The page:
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Monday, July 26, 2010

Wikileaks' 90,000 secret documents on Afghanistan

One wonders who is going to read them all. And, hold on, there are still other 15,000 that Wikileaks and their unknown source agreed not to release just yet but when the situation in Afghanistan improves (will that ever happen?) These would seem to be the most substantial ones and I wonder who is going to leak them from Wikileaks itself and when.

En fin. The documents can be accessed at Wikileaks (if the link is not overloaded with requests) and you can also get a quicker taste of the main contents by looking at Wikileaks' media partners: Der Spiegel, The Guardian and NYT (this one is pay per view).

Of course, at the moment of writing this I have only had a quick look at the news outlets. The main revelations seem to be things that we knew already but maybe were not so strongly confirmed: Pakistani secret services help (helped?) the Taliban (DS, TG), US/NATO troops don't care about civilians (TG)and that the intelligence services are unable to process all the data they gather (DS).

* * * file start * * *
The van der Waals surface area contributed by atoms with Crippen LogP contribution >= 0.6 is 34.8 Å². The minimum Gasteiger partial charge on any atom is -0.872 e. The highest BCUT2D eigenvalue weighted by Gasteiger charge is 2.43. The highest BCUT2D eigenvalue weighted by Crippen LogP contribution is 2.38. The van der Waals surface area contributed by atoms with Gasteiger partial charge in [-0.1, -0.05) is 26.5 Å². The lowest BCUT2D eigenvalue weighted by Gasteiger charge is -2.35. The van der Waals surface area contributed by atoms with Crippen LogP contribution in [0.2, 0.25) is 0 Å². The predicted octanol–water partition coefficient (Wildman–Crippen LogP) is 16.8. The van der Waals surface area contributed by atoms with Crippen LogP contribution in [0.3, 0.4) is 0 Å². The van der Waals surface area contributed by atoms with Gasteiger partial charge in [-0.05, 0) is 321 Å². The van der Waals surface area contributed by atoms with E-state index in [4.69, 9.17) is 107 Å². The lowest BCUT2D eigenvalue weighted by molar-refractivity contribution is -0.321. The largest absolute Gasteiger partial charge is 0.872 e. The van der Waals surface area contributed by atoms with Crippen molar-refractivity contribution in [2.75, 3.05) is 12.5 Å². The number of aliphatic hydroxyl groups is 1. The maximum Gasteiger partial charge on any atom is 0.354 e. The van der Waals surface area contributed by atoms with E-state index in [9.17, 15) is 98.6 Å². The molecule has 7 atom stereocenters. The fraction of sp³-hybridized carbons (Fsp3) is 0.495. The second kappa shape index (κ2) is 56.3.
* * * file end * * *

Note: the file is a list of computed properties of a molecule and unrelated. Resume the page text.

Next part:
Other reports deal with 'friendly fire' casualties, clashes between NATO and the Afghan security forces, Iranian secret operations across the border, unexpectedly good land-air war capability of the Taliban or the controversial 'drone' flying robots that sometimes get out of control and often are shot down and have to be rescued for fear of the technology falling in unwanted hands.

The Guardian also includes an interactive map listing a selection of more than 200 incidents. Many include police shooting demonstrators, a matter that is not addressed, as far as I can see, in any of the main articles.

I also miss key information areas, maybe withheld in the 15,000 unreleased reports or maybe too secret to have ever reached the informant. For example: what happened to Osama Bin Laden? Where is he? Is he alive or dead? Why a French snipper in the early days of the war was never confirmed to shoot down Bin Laden when he was on target? Or how reliable or corrupt is the current Afghan government? Why was actually Mc Chrystal fired? What's the diplomatic involvement/alignment of other key powers: Russia, China, India? Are there really plans to butcher Pakistan into smaller states? Who does really control the opium trade? Is it used to finance the Afghan government, the Taliban, NATO, covert operations elsewhere? Which is the reality behind Al Qaeda: does it really exist at all, who controls it?

Too many questions still unsolved. This leak, while very much welcome, seems kind of watered down: not really the information we would like to get our hands on. Truly sensitive information is being withheld or has never reached the Wikileaks headquarters at all.

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